The Business of Becoming
Originally published in MISC Magazine, 2015
3 MINUTE READ
The long tail of ontology can really hang you up the most.
Take Cartesian ontology, for instance. French philosopher Rene Descartes (1596–1650) saw the world as bits of matter that exist totally independently from each other. This is an example of what the philosophers call “substance metaphysics,” and it pretty much dominated western philosophy for the 300 or so years after Descartes’ death.
Fast forward to the early 20th century, when British mathematician and metaphysician Alfred North Whitehead challenged Descartes’ weltanschauung by suggesting that reality does not consist of static, enduring objects, but rather of interrelated experiential events or processes.
Under the moniker of “process philosophy,” Whitehead’s ontology describes a world of physical, organic, social, and cognitive processes that interact dynamically. Rather than study what is, ‘processists’ analyze what is occurring. They see reality as a state of becoming – a journey rather than a destination.
While most ordinary people wouldn’t know Descartes from a shopping cart, if you asked them to describe the world in a sentence, they would most likely play back his version instead of Whitehead’s. Let’s face it: Seeing ourselves as material beings, in a world made up of stable, visible objects, is much easier than imagining ourselves in one consisting of far less tangible, ever-changing, and interrelated processes.
The same applies to business. It’s far easier to think of an enterprise as a kit of parts than as a dynamic confluence of processes. Large, vertically integrated organizations are like a bundle of separate, specialized streams of activity with only as much interrelatedness as is deemed necessary by their silo'd inhabitants. Most of the time they’d rather not speak to each other, let alone admit that they are in any way related.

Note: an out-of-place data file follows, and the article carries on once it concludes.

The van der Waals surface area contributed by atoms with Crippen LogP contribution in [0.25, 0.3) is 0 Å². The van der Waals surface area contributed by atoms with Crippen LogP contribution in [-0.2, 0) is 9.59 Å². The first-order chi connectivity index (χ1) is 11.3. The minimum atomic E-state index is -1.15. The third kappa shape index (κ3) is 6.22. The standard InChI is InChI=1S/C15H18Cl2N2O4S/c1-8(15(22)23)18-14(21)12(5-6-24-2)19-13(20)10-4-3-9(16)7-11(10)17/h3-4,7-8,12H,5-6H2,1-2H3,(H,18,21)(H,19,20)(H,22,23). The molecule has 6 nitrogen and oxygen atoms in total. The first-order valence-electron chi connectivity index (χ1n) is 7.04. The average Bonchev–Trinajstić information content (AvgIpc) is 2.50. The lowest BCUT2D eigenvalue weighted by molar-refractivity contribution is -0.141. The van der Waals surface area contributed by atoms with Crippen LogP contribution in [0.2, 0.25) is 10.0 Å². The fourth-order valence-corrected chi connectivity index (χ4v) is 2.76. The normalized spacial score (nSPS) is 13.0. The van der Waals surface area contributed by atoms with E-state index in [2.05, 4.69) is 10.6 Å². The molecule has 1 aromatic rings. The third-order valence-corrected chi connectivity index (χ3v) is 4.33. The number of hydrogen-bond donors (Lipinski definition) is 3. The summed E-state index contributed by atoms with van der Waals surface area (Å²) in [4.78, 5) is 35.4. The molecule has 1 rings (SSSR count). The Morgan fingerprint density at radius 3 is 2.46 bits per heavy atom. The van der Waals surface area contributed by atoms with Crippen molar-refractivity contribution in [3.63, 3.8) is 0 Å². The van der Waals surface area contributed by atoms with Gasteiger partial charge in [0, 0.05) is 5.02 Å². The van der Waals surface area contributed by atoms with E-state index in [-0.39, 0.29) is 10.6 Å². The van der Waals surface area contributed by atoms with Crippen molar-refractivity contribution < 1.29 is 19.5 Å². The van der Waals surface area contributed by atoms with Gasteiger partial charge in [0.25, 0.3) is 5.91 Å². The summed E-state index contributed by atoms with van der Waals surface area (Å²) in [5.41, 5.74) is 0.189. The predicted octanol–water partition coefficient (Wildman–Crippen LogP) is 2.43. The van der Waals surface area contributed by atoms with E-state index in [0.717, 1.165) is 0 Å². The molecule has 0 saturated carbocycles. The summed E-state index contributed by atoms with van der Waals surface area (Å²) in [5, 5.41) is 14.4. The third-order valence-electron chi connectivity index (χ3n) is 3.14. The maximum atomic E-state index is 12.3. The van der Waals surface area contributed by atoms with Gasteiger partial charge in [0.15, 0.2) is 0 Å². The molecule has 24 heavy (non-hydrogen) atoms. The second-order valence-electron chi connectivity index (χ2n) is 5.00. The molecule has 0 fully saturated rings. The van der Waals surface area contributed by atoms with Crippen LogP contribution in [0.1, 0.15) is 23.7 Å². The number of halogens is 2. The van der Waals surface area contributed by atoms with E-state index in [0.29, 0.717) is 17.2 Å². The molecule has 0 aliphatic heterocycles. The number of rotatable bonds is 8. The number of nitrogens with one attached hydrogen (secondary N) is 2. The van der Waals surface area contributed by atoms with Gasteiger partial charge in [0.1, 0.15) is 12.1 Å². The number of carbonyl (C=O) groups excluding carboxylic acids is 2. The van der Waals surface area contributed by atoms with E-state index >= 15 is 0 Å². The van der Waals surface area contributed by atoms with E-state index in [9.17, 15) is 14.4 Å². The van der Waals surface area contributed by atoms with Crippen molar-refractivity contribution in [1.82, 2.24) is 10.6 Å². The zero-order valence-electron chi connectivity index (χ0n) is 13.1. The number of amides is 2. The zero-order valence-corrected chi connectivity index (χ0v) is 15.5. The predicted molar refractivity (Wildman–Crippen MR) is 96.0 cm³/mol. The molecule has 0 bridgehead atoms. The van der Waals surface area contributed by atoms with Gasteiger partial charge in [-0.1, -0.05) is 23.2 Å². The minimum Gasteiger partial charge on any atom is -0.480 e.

This Cartesian view of the organization has been reinforced by the product-centric legacy of the last 200 years of industrialization. When you think of Toyota, you don’t think of robotic assembly; you think of cars. When you think of Nestlé, you don’t think of artesian wells; you think of bottled water. Yet it is precisely this attitude that has gotten us and our organizations into much of the post-industrial trouble that we’re in.
Take bottled water, for instance. If you think of it as an object, it’s easy to sleep at night after you’ve bought it, consumed it, and thrown it away. But if you think of it as a process, sleep is a little more difficult. It begins as privatized access to fresh water – which most of us would consider a public asset – bought for millionths of a cent per litre. It is shipped to bottling facilities, wrapped in plastic, and sold back to consumers for $2–3 per litre.
Meeting America’s demand for bottled water requires 17 million barrels of oil annually – not including the oil required for shipping. Of the 167 bottles used by the average American every year, only 38 are recycled. The rest end up in landfill, in waterways, and in the ever-expanding, 7.7 million square-mile Pacific Ocean Garbage Patch.
Seen this way, it’s not hard to view a bottle of water as a “moment” occurring at the nexus of many interrelated processes, from macro to micro, historic to contemporary, organic to inorganic, and back again. From millions of years of hydro-geological and fossil fuel formation to the industrial processes of extraction, the construction, and operation of bottling facilities, the manufacture and operation of heavy equipment and trucks used for extraction and shipping, the refinement of the oil used to make the bottles and fuel the trucks and heavy equipment, the burning of that fuel and its emission as CO2 into the atmosphere, the resulting climate change, the collection and disposal of used containers, and the fatal ingestion of discarded plastic by fish and fowl: Suddenly the simple notion of the bottle as a discreet, independent object gives way to a much more complex picture, one that is literally dangerous to consider in Cartesian terms.
Because process philosophy argues that the most basic elements of reality can be regarded as experiential, seeing the world through Whitehead’s eyes is a critical prerequisite for service innovation and a key component of human-centered design. In viewing reality as a process of becoming, the business of innovation compels us to consider the complex interrelatedness of events and experiences required to generate the innovation of business.
Let’s hope Whitehead’s tail is a lot longer than Descartes’. wn